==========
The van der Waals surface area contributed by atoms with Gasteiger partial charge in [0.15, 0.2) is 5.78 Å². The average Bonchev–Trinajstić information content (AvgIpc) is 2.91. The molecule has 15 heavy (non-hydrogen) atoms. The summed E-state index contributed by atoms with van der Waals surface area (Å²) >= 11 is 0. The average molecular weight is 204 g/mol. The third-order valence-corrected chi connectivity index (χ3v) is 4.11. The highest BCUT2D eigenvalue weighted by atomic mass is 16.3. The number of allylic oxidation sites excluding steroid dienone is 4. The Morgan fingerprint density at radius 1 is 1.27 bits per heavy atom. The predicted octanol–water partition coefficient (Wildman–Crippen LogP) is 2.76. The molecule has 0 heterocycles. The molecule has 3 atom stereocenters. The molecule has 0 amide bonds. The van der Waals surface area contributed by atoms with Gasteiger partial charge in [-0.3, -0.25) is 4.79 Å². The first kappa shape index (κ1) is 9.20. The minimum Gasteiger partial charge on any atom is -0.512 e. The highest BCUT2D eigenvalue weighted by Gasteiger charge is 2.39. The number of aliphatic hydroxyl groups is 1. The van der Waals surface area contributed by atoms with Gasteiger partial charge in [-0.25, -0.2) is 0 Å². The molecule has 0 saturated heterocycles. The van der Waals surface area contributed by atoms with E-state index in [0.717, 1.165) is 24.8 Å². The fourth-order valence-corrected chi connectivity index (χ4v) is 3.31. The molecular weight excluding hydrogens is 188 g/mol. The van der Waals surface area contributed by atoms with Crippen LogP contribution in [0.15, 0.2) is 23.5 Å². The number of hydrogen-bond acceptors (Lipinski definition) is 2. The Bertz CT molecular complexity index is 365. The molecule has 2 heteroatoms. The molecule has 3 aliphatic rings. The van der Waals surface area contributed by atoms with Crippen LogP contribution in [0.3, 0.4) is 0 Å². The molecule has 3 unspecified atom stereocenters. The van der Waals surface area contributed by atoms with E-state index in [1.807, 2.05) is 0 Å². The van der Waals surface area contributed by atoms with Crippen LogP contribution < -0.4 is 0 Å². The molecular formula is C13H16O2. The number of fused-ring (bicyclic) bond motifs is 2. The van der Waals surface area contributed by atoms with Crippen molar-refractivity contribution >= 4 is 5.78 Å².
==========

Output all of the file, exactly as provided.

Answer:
The van der Waals surface area contributed by atoms with Gasteiger partial charge in [0.15, 0.2) is 5.78 Å². The average Bonchev–Trinajstić information content (AvgIpc) is 2.91. The molecule has 15 heavy (non-hydrogen) atoms. The summed E-state index contributed by atoms with van der Waals surface area (Å²) >= 11 is 0. The average molecular weight is 204 g/mol. The third-order valence-corrected chi connectivity index (χ3v) is 4.11. The highest BCUT2D eigenvalue weighted by atomic mass is 16.3. The number of allylic oxidation sites excluding steroid dienone is 4. The Morgan fingerprint density at radius 1 is 1.27 bits per heavy atom. The predicted octanol–water partition coefficient (Wildman–Crippen LogP) is 2.76. The molecule has 0 heterocycles. The molecule has 3 atom stereocenters. The molecule has 0 amide bonds. The van der Waals surface area contributed by atoms with Gasteiger partial charge in [-0.3, -0.25) is 4.79 Å². The first kappa shape index (κ1) is 9.20. The minimum Gasteiger partial charge on any atom is -0.512 e. The highest BCUT2D eigenvalue weighted by Gasteiger charge is 2.39. The number of aliphatic hydroxyl groups is 1. The van der Waals surface area contributed by atoms with Gasteiger partial charge in [-0.25, -0.2) is 0 Å². The molecule has 0 saturated heterocycles. The van der Waals surface area contributed by atoms with E-state index in [0.717, 1.165) is 24.8 Å². The fourth-order valence-corrected chi connectivity index (χ4v) is 3.31. The molecular weight excluding hydrogens is 188 g/mol. The van der Waals surface area contributed by atoms with Crippen LogP contribution in [0.15, 0.2) is 23.5 Å². The number of hydrogen-bond acceptors (Lipinski definition) is 2. The Bertz CT molecular complexity index is 365. The molecule has 2 heteroatoms. The molecule has 3 aliphatic rings. The van der Waals surface area contributed by atoms with Crippen LogP contribution in [0.3, 0.4) is 0 Å². The molecule has 3 unspecified atom stereocenters. The van der Waals surface area contributed by atoms with E-state index in [1.807, 2.05) is 0 Å². The van der Waals surface area contributed by atoms with Crippen LogP contribution < -0.4 is 0 Å². The molecular formula is C13H16O2. The number of fused-ring (bicyclic) bond motifs is 2. The van der Waals surface area contributed by atoms with Crippen molar-refractivity contribution >= 4 is 5.78 Å².